June 30, 2008

My Two Cents

Credit has been a topic that has been long looming over the interactive industry for sometime now.

The traditional agency and digital agency relationship has blossomed into a full blown collaborative marriage and the lines of vendor client relationship have been blurred to look more like full on creative collaboration.

My gut instincts tell me that the topic hasn't been fully addressed until now because in many cases it is really not that big of an issue when you boil it down to the root of why credit is so important.

At the end of the day its not really a deal breaker between either client or digital vendor.

This is an issue that needs to be evolved more than it needs to be solved. Similar to the way Hollywood shares credit when awards are doled out for best picture. The CG team doesn’t come up for the award, MAYBE they get mentioned in the thank you speech but that is definitely not to be expected and if they aren't mentioned there isn't some big press release as to why or why not. They get their own award for technical achievement in some secondary award show that isn't televised.

Again this debate only exists in the very ego-centric realm of recognition, awards.

At the end of the day its about doing great work and feeling great about the work that we do. Its about creating something positive for our culture and work that advances us as an industry.

Unless the project is simply amazing and the budget is paltry, credit can sometimes be a factor in making the decision as to the worth of taking the project on or not.

Sometimes a PR project comes along and its not about the money but more about what kind of amazing things you can do with the brand and showcase your studio’s skills using the brand as the stage. In that case credit is critical and needs to be negotiated at the onset of the project. I cannot remember a single case where we turned down good money on a project where the client absolutely refused or simply could not give credit where credit was due.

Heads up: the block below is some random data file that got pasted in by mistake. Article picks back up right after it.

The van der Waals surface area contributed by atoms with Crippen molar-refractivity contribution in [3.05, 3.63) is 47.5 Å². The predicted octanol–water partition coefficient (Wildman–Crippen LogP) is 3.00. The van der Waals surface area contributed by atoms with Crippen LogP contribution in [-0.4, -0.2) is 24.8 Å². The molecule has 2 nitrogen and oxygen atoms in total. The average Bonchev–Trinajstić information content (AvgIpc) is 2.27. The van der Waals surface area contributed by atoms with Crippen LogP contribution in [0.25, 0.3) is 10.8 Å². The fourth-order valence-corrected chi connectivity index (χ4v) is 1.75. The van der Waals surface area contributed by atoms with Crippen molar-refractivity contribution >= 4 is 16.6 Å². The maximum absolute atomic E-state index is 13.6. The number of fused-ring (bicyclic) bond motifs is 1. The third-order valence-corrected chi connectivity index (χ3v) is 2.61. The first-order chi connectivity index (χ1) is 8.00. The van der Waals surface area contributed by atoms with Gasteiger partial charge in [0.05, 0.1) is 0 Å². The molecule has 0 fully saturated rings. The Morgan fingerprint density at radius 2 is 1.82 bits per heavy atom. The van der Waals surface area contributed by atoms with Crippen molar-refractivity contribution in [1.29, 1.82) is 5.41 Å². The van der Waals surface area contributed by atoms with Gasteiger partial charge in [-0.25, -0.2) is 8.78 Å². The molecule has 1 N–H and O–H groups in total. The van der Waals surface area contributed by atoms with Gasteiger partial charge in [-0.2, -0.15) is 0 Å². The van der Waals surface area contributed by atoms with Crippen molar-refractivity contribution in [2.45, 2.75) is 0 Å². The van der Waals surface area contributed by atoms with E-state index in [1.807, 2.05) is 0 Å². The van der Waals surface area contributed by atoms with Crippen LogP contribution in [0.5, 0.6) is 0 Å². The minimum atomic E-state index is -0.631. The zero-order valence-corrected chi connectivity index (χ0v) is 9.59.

I have personally produced a number of great projects that have won awards but will never have my name or the name of the shop I was with associated with its credit.

Its not entirely a bad thing.

Humility sometimes rears its awkward face in times when its hard to be humble, and maybe its a lesson we must embrace in order to not lose site of the big picture. Great work, regardless of accolades and awards.

There is rarely a case where a digital shop didn’t get public credit but couldn't show the work to a potential client or agency in order to get new work. Even if they aren't allowed to list it on their website portfolio it can still be part of an internal presentation for business development.

At the end of the day the level of credit should be equal to the overall level of involvement with any given project. A digital shop cannot expect to receive full credit for executing an agency’s vision, regardless of how awesome the digital execution is. But if the digital shop DID indeed conceive the idea or alter it enough for full credit to be given, then that is the case in which the agency needs to step up and give credit where it is due.